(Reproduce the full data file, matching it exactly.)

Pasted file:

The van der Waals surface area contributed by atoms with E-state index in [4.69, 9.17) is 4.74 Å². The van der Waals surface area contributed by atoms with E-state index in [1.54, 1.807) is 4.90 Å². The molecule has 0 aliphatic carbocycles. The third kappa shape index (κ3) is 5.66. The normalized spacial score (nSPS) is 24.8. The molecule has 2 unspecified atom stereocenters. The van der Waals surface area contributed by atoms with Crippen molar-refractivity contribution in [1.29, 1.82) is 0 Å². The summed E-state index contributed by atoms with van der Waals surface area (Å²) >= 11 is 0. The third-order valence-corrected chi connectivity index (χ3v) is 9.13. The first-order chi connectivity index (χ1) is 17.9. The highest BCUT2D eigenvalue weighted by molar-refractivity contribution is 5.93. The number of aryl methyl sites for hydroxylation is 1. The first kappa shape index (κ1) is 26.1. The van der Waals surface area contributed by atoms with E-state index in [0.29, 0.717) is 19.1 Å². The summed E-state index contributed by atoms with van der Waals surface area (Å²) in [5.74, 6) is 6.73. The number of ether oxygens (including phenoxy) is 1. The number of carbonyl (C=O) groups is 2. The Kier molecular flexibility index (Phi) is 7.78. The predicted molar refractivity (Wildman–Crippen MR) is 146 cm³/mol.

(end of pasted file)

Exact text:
The van der Waals surface area contributed by atoms with E-state index in [4.69, 9.17) is 4.74 Å². The van der Waals surface area contributed by atoms with E-state index in [1.54, 1.807) is 4.90 Å². The molecule has 0 aliphatic carbocycles. The third kappa shape index (κ3) is 5.66. The normalized spacial score (nSPS) is 24.8. The molecule has 2 unspecified atom stereocenters. The van der Waals surface area contributed by atoms with Crippen molar-refractivity contribution in [1.29, 1.82) is 0 Å². The summed E-state index contributed by atoms with van der Waals surface area (Å²) >= 11 is 0. The third-order valence-corrected chi connectivity index (χ3v) is 9.13. The first-order chi connectivity index (χ1) is 17.9. The highest BCUT2D eigenvalue weighted by molar-refractivity contribution is 5.93. The number of aryl methyl sites for hydroxylation is 1. The first kappa shape index (κ1) is 26.1. The van der Waals surface area contributed by atoms with E-state index in [0.29, 0.717) is 19.1 Å². The summed E-state index contributed by atoms with van der Waals surface area (Å²) in [5.74, 6) is 6.73. The number of ether oxygens (including phenoxy) is 1. The number of carbonyl (C=O) groups is 2. The Kier molecular flexibility index (Phi) is 7.78. The predicted molar refractivity (Wildman–Crippen MR) is 146 cm³/mol.